For many professionals, the New Year brings motivation to explore new career opportunities. As most of us know, following through on this inspiration and actually securing a new position can take considerable time and effort. Getting a new job has never been easy, and now it can be even more challenging with the impersonalization of recruitment in today’s world of technology. Typically, a recruitment process begins with an online application system. Even though subsequent stages eventually involve an actual human being, it can still be difficult to capture attention.
The most important thing to remember about developing a resume that will get noticed by recruiters is to include keywords! Most recruitment software programs focus heavily on keyword usage. That means that your resume needs to be a comprehensive compilation of the various keywords that describe your education and skills, especially those that are noted in a position description (exactly as written). If your resume does not include the right keywords, you won’t even make it beyond an organization’s recruitment software.
If your resume is extensive, you may want to include a career summary and/or objective. Providing an objective will show that you have given thought to your next career step. It is also advisable that you write it to align with the role for which you are applying. Therefore, it will have to be changed with each resume you send.
Outline your professional experience in chronological order with achievements noted for each role. Keep in mind that actual quantitative numbers will capture the most attention. They signify awareness of your own performance as it relates to your employer’s metrics. In an indirect way, they also show your motivation in reaching or exceeding established expectations, demonstrating a strong work ethic.
Highlight your strengths and industry-specific skills. Since Helbling specializes in construction, engineering, facilities management, and real estate development, we look for knowledge and capabilities relevant to these sectors, such as: LEED; building information modeling; LEAN construction practices; integrated project delivery or other alternative building methods; and innovation as it relates to applying technological advancements to processes and procedures. For facilities professionals, we look for experience with: capital projects; energy efficiency; utilities management; preventative maintenance; and computerized maintenance management systems.
Include other important attributes, such as: licenses, certifications, or continuing education credits earned. Depending upon when your educational degree was obtained, list it before or after your professional experience. Just remember to be honest about degrees received, as the truth most always comes out. Provide clarity if you’re working toward a degree.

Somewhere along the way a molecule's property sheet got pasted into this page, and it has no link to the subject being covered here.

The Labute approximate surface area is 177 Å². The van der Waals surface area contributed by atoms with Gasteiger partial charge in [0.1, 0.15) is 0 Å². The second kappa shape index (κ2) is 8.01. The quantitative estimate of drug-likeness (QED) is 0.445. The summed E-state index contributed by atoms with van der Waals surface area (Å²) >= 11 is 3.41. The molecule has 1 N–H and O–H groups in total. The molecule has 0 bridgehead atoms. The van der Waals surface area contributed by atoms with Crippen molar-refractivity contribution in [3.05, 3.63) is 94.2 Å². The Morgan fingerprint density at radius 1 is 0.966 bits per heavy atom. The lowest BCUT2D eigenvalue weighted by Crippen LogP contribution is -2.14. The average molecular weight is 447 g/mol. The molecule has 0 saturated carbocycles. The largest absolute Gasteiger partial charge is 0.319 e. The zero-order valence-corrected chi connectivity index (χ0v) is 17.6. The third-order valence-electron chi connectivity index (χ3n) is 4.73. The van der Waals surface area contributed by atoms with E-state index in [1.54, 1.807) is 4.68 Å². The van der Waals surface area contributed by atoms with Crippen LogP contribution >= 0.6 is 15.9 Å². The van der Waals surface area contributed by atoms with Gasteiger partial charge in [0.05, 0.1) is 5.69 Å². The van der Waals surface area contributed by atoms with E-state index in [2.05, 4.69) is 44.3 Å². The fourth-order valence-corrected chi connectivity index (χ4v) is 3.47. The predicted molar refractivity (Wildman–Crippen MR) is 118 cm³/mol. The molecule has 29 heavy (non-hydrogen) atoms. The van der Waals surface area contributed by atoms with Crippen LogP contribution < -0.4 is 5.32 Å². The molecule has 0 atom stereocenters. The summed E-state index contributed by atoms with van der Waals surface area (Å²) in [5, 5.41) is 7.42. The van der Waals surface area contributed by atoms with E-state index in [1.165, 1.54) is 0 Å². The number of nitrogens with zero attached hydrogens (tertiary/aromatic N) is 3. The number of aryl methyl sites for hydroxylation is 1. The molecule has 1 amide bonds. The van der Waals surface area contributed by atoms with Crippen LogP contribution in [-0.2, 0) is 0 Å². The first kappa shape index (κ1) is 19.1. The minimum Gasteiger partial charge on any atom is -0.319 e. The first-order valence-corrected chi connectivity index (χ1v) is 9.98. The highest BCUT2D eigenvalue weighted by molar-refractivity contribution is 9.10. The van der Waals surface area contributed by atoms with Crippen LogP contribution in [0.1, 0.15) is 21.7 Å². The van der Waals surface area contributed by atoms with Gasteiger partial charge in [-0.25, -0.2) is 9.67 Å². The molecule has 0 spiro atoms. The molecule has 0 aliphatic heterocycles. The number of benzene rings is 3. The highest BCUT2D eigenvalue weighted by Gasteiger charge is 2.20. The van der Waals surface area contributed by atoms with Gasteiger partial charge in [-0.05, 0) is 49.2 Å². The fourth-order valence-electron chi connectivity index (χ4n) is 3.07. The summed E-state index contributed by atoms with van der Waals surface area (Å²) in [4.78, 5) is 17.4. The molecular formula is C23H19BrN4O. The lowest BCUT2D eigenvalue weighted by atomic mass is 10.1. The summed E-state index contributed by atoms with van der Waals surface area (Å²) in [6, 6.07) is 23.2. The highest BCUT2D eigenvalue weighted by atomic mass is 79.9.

Next, make your resume visually appealing. Using 2 different fonts, regular and bolded, is the simplest way to go. While you may prefer to use a font that could make your resume stand out, stick with standard computer fonts because you don’t know how it will be shown on a recruiter’s end. The ideal layout is horizontal (with no vertical sections or boxes on the side, and your name and contact information at the top center).
While some organizations require a cover letter with an online application, others leave it as optional. However, recruiters know that, if an applicant is truly interested in their organization and role, he/she will include a cover letter. In writing one, tailor it to an organization and role, and your time will be well spent because most applicants won’t take the time to do so.
Remember that a cover letter’s purpose is to complement a resume, not repeat the same information. Use the letter as an opportunity to express your enthusiasm, mention something that you learned about the organization from reviewing its website, and/or to highlight “soft” traits that are applicable to the role. While most soft skills are more easily conveyed during an interview, one in particular that can be demonstrated in a resume and cover letter is communication, specifically written communication. We not only mean grammatical accuracy, but how well you articulate your experience and prior roles, and how they align with the role for which you are applying.
Have you ever googled your name? If so, it’s likely your LinkedIn profile was one of the first results. Needless to say, the same thing will happen when a recruiter googles you. If it’s apparent that you haven’t updated your profile or it is vague, it may be construed that you don’t take your career seriously. Important aspects of a strong LinkedIn profile are: employment experience with various titles held and dates; skills; endorsements; and a professional-looking photo.
Clean up your social media accounts. Many people, especially those of the millennial generation (and even some Gen Xers), don’t think that recruiters look at social media activity. This is simply not the case. In 2016, a CareerBuilder survey found that 60% of employers used social media to screen candidates before hiring them. That statistic went to 70% in 2017.
In considering these suggestions, how far would you make it in a typical candidate screening process? If you’re looking to make a career change, apply these tips to your job-seeking strategies. Our bet is that you will differentiate yourself from other applicants early on, enhancing your chances of being the selected candidate and moving your career forward.